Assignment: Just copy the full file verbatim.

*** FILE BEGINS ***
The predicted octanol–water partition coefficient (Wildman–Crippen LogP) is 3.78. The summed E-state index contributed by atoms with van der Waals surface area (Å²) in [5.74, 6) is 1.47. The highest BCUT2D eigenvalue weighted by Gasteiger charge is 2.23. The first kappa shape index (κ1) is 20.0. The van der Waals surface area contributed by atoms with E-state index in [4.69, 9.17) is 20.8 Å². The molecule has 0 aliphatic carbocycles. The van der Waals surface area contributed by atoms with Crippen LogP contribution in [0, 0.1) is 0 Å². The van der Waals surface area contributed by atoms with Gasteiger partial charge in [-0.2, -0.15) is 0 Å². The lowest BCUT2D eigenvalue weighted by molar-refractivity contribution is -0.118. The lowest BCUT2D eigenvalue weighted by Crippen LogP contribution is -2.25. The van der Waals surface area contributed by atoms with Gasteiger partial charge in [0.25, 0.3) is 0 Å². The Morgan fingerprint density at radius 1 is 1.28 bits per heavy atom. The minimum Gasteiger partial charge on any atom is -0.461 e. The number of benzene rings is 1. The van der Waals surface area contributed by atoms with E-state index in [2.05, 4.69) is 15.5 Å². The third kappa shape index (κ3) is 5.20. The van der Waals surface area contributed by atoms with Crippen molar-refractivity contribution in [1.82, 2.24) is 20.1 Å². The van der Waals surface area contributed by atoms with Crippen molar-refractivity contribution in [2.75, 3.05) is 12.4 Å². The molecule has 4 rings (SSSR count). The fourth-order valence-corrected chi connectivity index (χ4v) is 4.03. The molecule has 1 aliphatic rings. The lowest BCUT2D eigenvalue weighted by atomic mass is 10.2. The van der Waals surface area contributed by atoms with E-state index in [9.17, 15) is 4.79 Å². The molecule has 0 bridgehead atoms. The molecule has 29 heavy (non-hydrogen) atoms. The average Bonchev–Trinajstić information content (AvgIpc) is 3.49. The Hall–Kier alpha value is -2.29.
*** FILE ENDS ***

The predicted octanol–water partition coefficient (Wildman–Crippen LogP) is 3.78. The summed E-state index contributed by atoms with van der Waals surface area (Å²) in [5.74, 6) is 1.47. The highest BCUT2D eigenvalue weighted by Gasteiger charge is 2.23. The first kappa shape index (κ1) is 20.0. The van der Waals surface area contributed by atoms with E-state index in [4.69, 9.17) is 20.8 Å². The molecule has 0 aliphatic carbocycles. The van der Waals surface area contributed by atoms with Crippen LogP contribution in [0, 0.1) is 0 Å². The van der Waals surface area contributed by atoms with Gasteiger partial charge in [-0.2, -0.15) is 0 Å². The lowest BCUT2D eigenvalue weighted by molar-refractivity contribution is -0.118. The lowest BCUT2D eigenvalue weighted by Crippen LogP contribution is -2.25. The van der Waals surface area contributed by atoms with Gasteiger partial charge in [0.25, 0.3) is 0 Å². The Morgan fingerprint density at radius 1 is 1.28 bits per heavy atom. The minimum Gasteiger partial charge on any atom is -0.461 e. The number of benzene rings is 1. The van der Waals surface area contributed by atoms with E-state index in [2.05, 4.69) is 15.5 Å². The third kappa shape index (κ3) is 5.20. The van der Waals surface area contributed by atoms with Crippen molar-refractivity contribution in [1.82, 2.24) is 20.1 Å². The van der Waals surface area contributed by atoms with Crippen molar-refractivity contribution in [2.75, 3.05) is 12.4 Å². The molecule has 4 rings (SSSR count). The fourth-order valence-corrected chi connectivity index (χ4v) is 4.03. The molecule has 1 aliphatic rings. The lowest BCUT2D eigenvalue weighted by atomic mass is 10.2. The van der Waals surface area contributed by atoms with E-state index in [9.17, 15) is 4.79 Å². The molecule has 0 bridgehead atoms. The molecule has 29 heavy (non-hydrogen) atoms. The average Bonchev–Trinajstić information content (AvgIpc) is 3.49. The Hall–Kier alpha value is -2.29.